Phosphorus (P) is primarily stored in the form of phytate in plant seeds, thus being poorly available for monogastric livestock, such as pigs and poultry. As phytate is a polyanionic molecule, it has the capacity to chelate positively charged cations, especially calcium, iron and zinc. Furthermore, it probably compromises the utilization of other dietary nutrients, including protein, starch and lipids. Reduced efficiency of utilization implies both higher levels of supplementation and increased discharge of the undigested nutrients to the environment.
During the last decade, phytase has been used by animal feed industries to catalyse the stepwise hydrolysis of phytate. In animal nutrition, there are actually four possible sources of this enzyme available for the animals: endogenous mucosal phytase, gut microfloral phytase, plant phytase and exogenous microbial phytase. The endogenous mucosal phytase in monogastric organisms appears incapable of hydrolysing sufficient amounts of phytate-bound P, thus, supplementation of exogenous microbial phytase in diets is a common method to increase phosphorus availability. Besides the supplementation of microbial phytase, processing techniques are also alternative approaches to reduce phytate contents. These techniques such as germination, soaking and fermentation enable activation of naturally occurring plant phytase among others.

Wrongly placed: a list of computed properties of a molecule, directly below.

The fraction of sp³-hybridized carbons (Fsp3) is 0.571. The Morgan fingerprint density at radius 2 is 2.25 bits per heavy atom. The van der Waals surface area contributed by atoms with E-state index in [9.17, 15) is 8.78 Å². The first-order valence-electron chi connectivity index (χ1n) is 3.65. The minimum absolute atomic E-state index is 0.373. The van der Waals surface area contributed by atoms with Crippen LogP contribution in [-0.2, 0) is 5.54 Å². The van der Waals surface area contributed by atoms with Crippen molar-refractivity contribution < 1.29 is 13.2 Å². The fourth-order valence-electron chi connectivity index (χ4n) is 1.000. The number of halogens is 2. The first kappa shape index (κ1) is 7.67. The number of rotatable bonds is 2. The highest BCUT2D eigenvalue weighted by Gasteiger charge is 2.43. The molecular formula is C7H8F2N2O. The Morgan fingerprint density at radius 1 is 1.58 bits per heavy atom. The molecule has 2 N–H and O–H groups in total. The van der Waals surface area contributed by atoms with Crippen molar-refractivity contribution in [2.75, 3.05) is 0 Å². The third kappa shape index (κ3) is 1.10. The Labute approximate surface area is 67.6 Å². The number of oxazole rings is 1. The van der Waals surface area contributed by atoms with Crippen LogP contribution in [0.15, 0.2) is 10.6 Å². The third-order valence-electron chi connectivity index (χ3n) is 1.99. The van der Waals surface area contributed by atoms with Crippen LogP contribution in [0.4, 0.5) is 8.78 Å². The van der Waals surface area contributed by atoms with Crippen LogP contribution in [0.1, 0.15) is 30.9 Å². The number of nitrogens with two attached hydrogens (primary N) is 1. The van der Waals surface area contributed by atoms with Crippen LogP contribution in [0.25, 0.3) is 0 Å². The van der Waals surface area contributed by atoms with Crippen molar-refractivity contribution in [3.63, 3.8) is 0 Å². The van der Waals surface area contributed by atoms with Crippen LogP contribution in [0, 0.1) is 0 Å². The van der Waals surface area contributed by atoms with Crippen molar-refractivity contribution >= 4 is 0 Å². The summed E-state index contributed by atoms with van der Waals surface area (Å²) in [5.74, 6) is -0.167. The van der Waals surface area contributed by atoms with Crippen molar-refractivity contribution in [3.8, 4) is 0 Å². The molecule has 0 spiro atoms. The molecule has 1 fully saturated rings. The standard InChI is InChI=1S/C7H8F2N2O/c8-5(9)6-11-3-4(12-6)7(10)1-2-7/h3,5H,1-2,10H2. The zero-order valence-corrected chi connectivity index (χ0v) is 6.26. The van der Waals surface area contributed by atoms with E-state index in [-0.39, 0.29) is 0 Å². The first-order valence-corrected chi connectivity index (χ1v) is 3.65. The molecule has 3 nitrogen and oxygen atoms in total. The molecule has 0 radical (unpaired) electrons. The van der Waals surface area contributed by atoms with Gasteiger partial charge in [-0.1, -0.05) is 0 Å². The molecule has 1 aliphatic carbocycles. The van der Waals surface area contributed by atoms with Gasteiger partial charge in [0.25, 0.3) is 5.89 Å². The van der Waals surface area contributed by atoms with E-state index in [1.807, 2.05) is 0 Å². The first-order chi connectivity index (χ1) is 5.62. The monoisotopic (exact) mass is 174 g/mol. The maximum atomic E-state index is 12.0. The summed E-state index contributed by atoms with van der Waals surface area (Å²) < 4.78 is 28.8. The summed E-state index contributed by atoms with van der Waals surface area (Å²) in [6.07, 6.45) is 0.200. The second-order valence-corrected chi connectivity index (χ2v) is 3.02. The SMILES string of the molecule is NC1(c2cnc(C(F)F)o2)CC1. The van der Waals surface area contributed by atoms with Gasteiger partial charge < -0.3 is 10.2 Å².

Phytase is an enzyme that makes the phosphorus from phytin available for animal digestion. Up to now, phytase has been mainly used as a dietary supplement for swine and poultry. As phytase is increasingly used in animal feeds, science and technology related to this enzyme are rapidly evolved. Several detailed reviews have been published in recent year’s. The benefits of phytase on reducing the use of expensive inorganic phosphorus in animal diets and the environment pollution from excessive manure phosphorus runoff had been highlighted. Grains used for animal feed consist 60–75% of phosphorus in an organically bound form known as phytate, which cannot be utilized by monogastric animals. Thus, the majority of this phytin phosphorus will pass directly through the digestive track of the animals and winds up in manure and liquid effluent. It has been shown that adding 500 to 1000 units of phytase to monogastric animal feeds can replace approximately 1 gram inorganic phosphorus supplementation and reduce phosphorus in the manure by about 30–50%. The rate of phytase inclusion in animal diets is depending on both the desired degree of phytin reduction and economical considerations. Phytase produced by filamentous fungi on selected feed ingredients contains also accessory enzymes, fungal protein and organic acids that increase feed digestibility and access to phytin in plant cells . The product can be directly mixed in feed rations as a value-added supplement, further reducing the cost for use in animal feed.
With Zagro’s aim to provide complete agrisolution, improving feed efficiency being part of it, Phytazag was scientifically designed. Phytazag is a phytase enzyme that improves the availability of phosphorous in poultry and swine feeds by releasing the phytin-bound phosphorous in feed ingredients of plant origin. Phyatazag also enhance the growth performance of animals thru improved nutrient utilization and bioavailability of macro and micro minerals in animal and also helps to reduce the P pollution in the animal environment. Recently, Zagro launched Phytazag 500 HS – a thermostable phytase enzyme produced using a strain of Aspergillus niger. It is a naturally heat stable phytase which enables it to survive feed pelleting.
Phytazag 500 HS: Latest cost effective method of Phytate breaker for pellet feed